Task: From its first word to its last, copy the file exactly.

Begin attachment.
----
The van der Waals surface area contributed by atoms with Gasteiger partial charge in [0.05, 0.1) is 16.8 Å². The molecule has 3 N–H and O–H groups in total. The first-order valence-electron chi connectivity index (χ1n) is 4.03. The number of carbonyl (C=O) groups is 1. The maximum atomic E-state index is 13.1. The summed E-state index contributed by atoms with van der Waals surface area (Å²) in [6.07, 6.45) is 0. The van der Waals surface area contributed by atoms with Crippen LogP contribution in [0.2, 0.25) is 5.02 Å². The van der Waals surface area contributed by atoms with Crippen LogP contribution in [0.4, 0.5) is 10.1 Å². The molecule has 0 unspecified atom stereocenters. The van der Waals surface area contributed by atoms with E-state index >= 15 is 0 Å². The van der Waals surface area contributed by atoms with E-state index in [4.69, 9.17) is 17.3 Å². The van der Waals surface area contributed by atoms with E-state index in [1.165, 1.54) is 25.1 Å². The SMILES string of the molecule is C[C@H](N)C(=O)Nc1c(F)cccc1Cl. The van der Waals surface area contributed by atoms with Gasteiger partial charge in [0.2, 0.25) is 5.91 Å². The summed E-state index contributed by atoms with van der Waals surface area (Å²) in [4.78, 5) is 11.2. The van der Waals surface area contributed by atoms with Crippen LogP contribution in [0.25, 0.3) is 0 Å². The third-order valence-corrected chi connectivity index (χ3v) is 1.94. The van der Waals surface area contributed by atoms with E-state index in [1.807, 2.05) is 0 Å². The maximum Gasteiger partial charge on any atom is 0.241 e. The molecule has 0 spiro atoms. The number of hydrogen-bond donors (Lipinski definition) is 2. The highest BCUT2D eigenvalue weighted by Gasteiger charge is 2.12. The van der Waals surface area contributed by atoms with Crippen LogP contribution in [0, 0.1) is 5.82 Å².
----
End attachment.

The van der Waals surface area contributed by atoms with Gasteiger partial charge in [0.05, 0.1) is 16.8 Å². The molecule has 3 N–H and O–H groups in total. The first-order valence-electron chi connectivity index (χ1n) is 4.03. The number of carbonyl (C=O) groups is 1. The maximum atomic E-state index is 13.1. The summed E-state index contributed by atoms with van der Waals surface area (Å²) in [6.07, 6.45) is 0. The van der Waals surface area contributed by atoms with Crippen LogP contribution in [0.2, 0.25) is 5.02 Å². The van der Waals surface area contributed by atoms with Crippen LogP contribution in [0.4, 0.5) is 10.1 Å². The molecule has 0 unspecified atom stereocenters. The van der Waals surface area contributed by atoms with E-state index >= 15 is 0 Å². The van der Waals surface area contributed by atoms with E-state index in [4.69, 9.17) is 17.3 Å². The van der Waals surface area contributed by atoms with E-state index in [1.165, 1.54) is 25.1 Å². The SMILES string of the molecule is C[C@H](N)C(=O)Nc1c(F)cccc1Cl. The van der Waals surface area contributed by atoms with Gasteiger partial charge in [0.2, 0.25) is 5.91 Å². The summed E-state index contributed by atoms with van der Waals surface area (Å²) in [4.78, 5) is 11.2. The van der Waals surface area contributed by atoms with Crippen LogP contribution in [0.25, 0.3) is 0 Å². The third-order valence-corrected chi connectivity index (χ3v) is 1.94. The van der Waals surface area contributed by atoms with E-state index in [1.807, 2.05) is 0 Å². The maximum Gasteiger partial charge on any atom is 0.241 e. The molecule has 0 spiro atoms. The number of hydrogen-bond donors (Lipinski definition) is 2. The highest BCUT2D eigenvalue weighted by Gasteiger charge is 2.12. The van der Waals surface area contributed by atoms with Crippen LogP contribution in [0, 0.1) is 5.82 Å².